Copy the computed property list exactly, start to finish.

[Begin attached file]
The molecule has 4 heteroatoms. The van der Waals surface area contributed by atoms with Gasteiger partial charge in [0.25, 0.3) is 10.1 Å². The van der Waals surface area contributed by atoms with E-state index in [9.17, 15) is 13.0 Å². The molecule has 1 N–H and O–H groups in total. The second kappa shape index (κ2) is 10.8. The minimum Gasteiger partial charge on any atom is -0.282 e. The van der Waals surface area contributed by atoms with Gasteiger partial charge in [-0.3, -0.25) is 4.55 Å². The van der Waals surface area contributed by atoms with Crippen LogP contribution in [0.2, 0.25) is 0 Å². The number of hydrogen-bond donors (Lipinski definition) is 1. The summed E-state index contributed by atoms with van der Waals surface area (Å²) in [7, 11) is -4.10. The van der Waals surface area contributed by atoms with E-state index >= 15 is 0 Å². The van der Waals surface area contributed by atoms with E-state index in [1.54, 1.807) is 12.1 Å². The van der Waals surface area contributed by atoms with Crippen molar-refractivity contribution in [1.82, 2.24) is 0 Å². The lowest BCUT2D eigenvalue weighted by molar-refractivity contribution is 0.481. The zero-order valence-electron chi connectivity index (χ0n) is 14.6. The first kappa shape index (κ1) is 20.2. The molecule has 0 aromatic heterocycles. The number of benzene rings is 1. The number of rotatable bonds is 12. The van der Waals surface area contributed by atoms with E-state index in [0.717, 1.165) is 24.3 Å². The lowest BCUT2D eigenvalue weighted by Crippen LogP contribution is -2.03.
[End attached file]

The molecule has 4 heteroatoms. The van der Waals surface area contributed by atoms with Gasteiger partial charge in [0.25, 0.3) is 10.1 Å². The van der Waals surface area contributed by atoms with E-state index in [9.17, 15) is 13.0 Å². The molecule has 1 N–H and O–H groups in total. The second kappa shape index (κ2) is 10.8. The minimum Gasteiger partial charge on any atom is -0.282 e. The van der Waals surface area contributed by atoms with Gasteiger partial charge in [-0.3, -0.25) is 4.55 Å². The van der Waals surface area contributed by atoms with Crippen LogP contribution in [0.2, 0.25) is 0 Å². The number of hydrogen-bond donors (Lipinski definition) is 1. The summed E-state index contributed by atoms with van der Waals surface area (Å²) in [7, 11) is -4.10. The van der Waals surface area contributed by atoms with E-state index >= 15 is 0 Å². The van der Waals surface area contributed by atoms with E-state index in [1.54, 1.807) is 12.1 Å². The van der Waals surface area contributed by atoms with Crippen molar-refractivity contribution in [1.82, 2.24) is 0 Å². The lowest BCUT2D eigenvalue weighted by molar-refractivity contribution is 0.481. The zero-order valence-electron chi connectivity index (χ0n) is 14.6. The first kappa shape index (κ1) is 20.2. The molecule has 0 aromatic heterocycles. The number of benzene rings is 1. The number of rotatable bonds is 12. The van der Waals surface area contributed by atoms with E-state index in [0.717, 1.165) is 24.3 Å². The lowest BCUT2D eigenvalue weighted by Crippen LogP contribution is -2.03.